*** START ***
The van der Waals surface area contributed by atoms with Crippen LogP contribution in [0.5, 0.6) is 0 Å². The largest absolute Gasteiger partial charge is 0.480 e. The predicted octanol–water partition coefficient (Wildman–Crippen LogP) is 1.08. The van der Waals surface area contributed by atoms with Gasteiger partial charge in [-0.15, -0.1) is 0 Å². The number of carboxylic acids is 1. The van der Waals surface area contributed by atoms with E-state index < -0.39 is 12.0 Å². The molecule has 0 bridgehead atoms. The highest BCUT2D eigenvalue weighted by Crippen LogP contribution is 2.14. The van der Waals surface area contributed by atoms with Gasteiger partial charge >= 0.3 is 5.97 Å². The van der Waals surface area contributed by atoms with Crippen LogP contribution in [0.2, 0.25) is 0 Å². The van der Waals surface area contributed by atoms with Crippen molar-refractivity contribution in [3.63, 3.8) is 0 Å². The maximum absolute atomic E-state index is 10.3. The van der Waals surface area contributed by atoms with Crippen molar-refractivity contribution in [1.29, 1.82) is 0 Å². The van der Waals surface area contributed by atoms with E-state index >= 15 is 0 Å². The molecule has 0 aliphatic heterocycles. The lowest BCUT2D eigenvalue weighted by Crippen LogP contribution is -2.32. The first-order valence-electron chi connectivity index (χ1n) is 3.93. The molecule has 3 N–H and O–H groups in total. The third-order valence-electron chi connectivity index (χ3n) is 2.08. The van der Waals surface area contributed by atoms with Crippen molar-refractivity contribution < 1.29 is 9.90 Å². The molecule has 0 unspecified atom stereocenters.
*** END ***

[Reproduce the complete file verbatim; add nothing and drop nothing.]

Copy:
The van der Waals surface area contributed by atoms with Crippen LogP contribution in [0.5, 0.6) is 0 Å². The largest absolute Gasteiger partial charge is 0.480 e. The predicted octanol–water partition coefficient (Wildman–Crippen LogP) is 1.08. The van der Waals surface area contributed by atoms with Gasteiger partial charge in [-0.15, -0.1) is 0 Å². The number of carboxylic acids is 1. The van der Waals surface area contributed by atoms with E-state index < -0.39 is 12.0 Å². The molecule has 0 bridgehead atoms. The highest BCUT2D eigenvalue weighted by Crippen LogP contribution is 2.14. The van der Waals surface area contributed by atoms with Gasteiger partial charge >= 0.3 is 5.97 Å². The van der Waals surface area contributed by atoms with Crippen LogP contribution in [0.2, 0.25) is 0 Å². The van der Waals surface area contributed by atoms with Crippen molar-refractivity contribution in [3.63, 3.8) is 0 Å². The maximum absolute atomic E-state index is 10.3. The van der Waals surface area contributed by atoms with Crippen molar-refractivity contribution in [1.29, 1.82) is 0 Å². The van der Waals surface area contributed by atoms with E-state index >= 15 is 0 Å². The molecule has 0 aliphatic heterocycles. The lowest BCUT2D eigenvalue weighted by Crippen LogP contribution is -2.32. The first-order valence-electron chi connectivity index (χ1n) is 3.93. The molecule has 3 N–H and O–H groups in total. The third-order valence-electron chi connectivity index (χ3n) is 2.08. The van der Waals surface area contributed by atoms with Crippen molar-refractivity contribution < 1.29 is 9.90 Å². The molecule has 0 unspecified atom stereocenters.